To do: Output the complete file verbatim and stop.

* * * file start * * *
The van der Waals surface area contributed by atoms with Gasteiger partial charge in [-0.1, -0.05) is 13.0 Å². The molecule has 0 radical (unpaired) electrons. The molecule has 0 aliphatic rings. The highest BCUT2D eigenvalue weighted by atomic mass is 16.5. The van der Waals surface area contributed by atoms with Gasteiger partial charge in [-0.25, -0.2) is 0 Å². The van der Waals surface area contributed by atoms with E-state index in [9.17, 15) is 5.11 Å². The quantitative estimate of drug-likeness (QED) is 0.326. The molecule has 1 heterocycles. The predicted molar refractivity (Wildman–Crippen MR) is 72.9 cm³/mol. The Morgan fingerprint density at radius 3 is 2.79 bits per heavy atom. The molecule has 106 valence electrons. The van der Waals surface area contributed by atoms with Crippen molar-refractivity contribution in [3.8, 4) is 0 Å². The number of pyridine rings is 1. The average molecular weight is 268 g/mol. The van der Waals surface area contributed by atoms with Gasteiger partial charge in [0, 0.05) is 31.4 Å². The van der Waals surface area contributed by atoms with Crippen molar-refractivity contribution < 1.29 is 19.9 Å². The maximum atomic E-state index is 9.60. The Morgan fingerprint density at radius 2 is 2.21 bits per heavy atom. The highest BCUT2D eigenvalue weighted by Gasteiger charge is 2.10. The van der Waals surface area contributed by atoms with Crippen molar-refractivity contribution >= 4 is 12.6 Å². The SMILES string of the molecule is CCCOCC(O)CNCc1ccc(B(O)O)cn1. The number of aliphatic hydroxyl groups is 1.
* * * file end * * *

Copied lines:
The van der Waals surface area contributed by atoms with Gasteiger partial charge in [-0.1, -0.05) is 13.0 Å². The molecule has 0 radical (unpaired) electrons. The molecule has 0 aliphatic rings. The highest BCUT2D eigenvalue weighted by atomic mass is 16.5. The van der Waals surface area contributed by atoms with Gasteiger partial charge in [-0.25, -0.2) is 0 Å². The van der Waals surface area contributed by atoms with E-state index in [9.17, 15) is 5.11 Å². The quantitative estimate of drug-likeness (QED) is 0.326. The molecule has 1 heterocycles. The predicted molar refractivity (Wildman–Crippen MR) is 72.9 cm³/mol. The Morgan fingerprint density at radius 3 is 2.79 bits per heavy atom. The molecule has 106 valence electrons. The van der Waals surface area contributed by atoms with Crippen molar-refractivity contribution in [3.8, 4) is 0 Å². The number of pyridine rings is 1. The average molecular weight is 268 g/mol. The van der Waals surface area contributed by atoms with Gasteiger partial charge in [0, 0.05) is 31.4 Å². The van der Waals surface area contributed by atoms with Crippen molar-refractivity contribution < 1.29 is 19.9 Å². The maximum atomic E-state index is 9.60. The Morgan fingerprint density at radius 2 is 2.21 bits per heavy atom. The highest BCUT2D eigenvalue weighted by Gasteiger charge is 2.10. The van der Waals surface area contributed by atoms with Crippen molar-refractivity contribution >= 4 is 12.6 Å². The SMILES string of the molecule is CCCOCC(O)CNCc1ccc(B(O)O)cn1. The number of aliphatic hydroxyl groups is 1.